Thursday, September 28, 2023

Chandrayaan 3 Likely to be Launched by ISRO In July

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Bengaluru: In March, Chandrayaan 3 spacecraft successfully completed the tests essential for its launch.

If things go as planned, the Indian Space Research Organisation would launch its ambitious Chandrayaan 3 mission aimed at demonstrating critical technologies to land the spacecraft on the south pole of the moon in less than two months.

Chandrayaan 3

Chandrayaan 3 mission carries scientific instruments to study the thermo-physical properties of the lunar regolith, lunar seismicity, lunar surface plasma environment and elemental composition in the vicinity of the landing site.

“Chandrayaan 3 mission is scheduled in July second week,” a senior official of the Bengaluru-headquartered national space agency under the Department of Space told PTI on Thursday.

While the scope of these scientific instruments on the lander and the rover would fit in the theme of ‘Science of the Moon’, another experimental instrument would study the spectro-polarimetric signatures of the Earth from the lunar orbit, which would fit in the theme of ‘Science from the Moon’, according to ISRO officials.

In March this year, Chandrayaan 3 spacecraft successfully completed the essential tests that validated its capability to withstand the harsh vibration and acoustic environment that the spacecraft would face during its launch.

These tests were particularly challenging, considering the fact that the Chandrayaan 3 spacecraft, which would be launched by LVM3 (Launch Vehicle Mark-III) (earlier referred as GSLV Mk III) from SDSC SHAR, Sriharikota, is a composite of three modules — propulsion, lander and rover.

“Chandrayaan 3 is a follow-on mission to Chandrayaan 2 to demonstrate end-to-end capability in safe landing and roving on the lunar surface. It consists of Lander and Rover configuration”, an ISRO official said.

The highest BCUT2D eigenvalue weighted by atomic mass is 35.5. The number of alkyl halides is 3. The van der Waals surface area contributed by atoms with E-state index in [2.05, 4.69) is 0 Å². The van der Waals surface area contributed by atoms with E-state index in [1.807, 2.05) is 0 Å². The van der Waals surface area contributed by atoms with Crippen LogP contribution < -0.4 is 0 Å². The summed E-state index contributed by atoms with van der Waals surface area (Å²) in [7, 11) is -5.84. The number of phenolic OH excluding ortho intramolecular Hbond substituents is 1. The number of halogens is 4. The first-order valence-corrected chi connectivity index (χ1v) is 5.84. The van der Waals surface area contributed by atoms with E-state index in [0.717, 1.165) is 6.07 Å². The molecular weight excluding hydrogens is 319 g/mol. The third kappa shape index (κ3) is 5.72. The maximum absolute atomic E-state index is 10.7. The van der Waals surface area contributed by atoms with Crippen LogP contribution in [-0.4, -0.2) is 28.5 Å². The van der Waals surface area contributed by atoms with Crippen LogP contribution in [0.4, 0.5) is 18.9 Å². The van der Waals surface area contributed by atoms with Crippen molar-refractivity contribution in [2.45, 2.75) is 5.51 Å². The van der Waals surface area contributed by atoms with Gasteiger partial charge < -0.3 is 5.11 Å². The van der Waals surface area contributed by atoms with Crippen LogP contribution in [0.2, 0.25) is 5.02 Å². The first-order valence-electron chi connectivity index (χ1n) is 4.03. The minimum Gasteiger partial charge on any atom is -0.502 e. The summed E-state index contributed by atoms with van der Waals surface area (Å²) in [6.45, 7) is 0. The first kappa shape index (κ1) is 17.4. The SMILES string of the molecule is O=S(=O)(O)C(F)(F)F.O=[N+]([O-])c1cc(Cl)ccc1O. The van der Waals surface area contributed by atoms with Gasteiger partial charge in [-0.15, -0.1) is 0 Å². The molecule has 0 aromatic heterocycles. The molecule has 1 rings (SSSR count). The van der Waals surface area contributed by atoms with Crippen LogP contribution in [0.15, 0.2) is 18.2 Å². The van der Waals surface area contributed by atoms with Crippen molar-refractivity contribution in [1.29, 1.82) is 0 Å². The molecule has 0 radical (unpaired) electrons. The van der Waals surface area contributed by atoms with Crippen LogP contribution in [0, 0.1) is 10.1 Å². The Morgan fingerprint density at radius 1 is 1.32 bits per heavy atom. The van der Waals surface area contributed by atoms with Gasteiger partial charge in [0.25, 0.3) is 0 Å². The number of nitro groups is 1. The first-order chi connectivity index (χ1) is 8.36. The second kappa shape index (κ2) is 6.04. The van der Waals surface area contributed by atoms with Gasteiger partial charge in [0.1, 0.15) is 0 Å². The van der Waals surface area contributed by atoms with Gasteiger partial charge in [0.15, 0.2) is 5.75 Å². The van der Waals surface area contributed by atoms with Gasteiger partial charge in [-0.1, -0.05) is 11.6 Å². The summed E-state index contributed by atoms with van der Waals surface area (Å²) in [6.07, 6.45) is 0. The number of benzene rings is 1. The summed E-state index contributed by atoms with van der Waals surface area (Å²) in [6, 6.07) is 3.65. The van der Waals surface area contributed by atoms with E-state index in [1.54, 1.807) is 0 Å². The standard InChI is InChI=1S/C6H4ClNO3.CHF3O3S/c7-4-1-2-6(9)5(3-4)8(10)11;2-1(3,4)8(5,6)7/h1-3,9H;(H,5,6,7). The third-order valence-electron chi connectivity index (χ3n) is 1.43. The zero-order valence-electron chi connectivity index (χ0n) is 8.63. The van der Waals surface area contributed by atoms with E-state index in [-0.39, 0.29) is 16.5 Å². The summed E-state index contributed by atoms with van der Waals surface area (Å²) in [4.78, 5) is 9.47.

The propulsion module, which has Spectro-polarimetry of Habitable Planet Earth (SHAPE) payload to study the spectral and Polari metric measurements of Earth from the lunar orbit, would carry the lander and rover configuration till 100 km lunar orbit.

Lander payloads are: ‘Chandra’s Surface Thermophysical Experiment’ to measure the thermal conductivity and temperature; ‘Instrument for Lunar Seismic Activity’ for measuring the seismicity around the landing site; and ‘Langmuir Probe’ to estimate the plasma density and its variations.

A passive Laser Retroreflector Array from the US space agency, National Aeronautics and Space Administration (NASA) is also accommodated for lunar laser ranging studies.

Rover payloads are: ‘Alpha Particle X-ray Spectrometer’ and ‘Laser Induced Breakdown Spectroscopy’ for deriving the elemental composition in the vicinity of the landing site.

The Lander would have the capability to soft land at a specified lunar site and deploy the Rover which would carry out in-situ chemical analysis of the lunar surface during the course of its mobility.

The main function of the propulsion module is to carry the lander module from launch vehicle injection till final lunar 100 km circular polar orbit and separate it. Apart from this, the propulsion module also has one scientific payload as a value addition which would be operated post separation of the lander module, it was noted.

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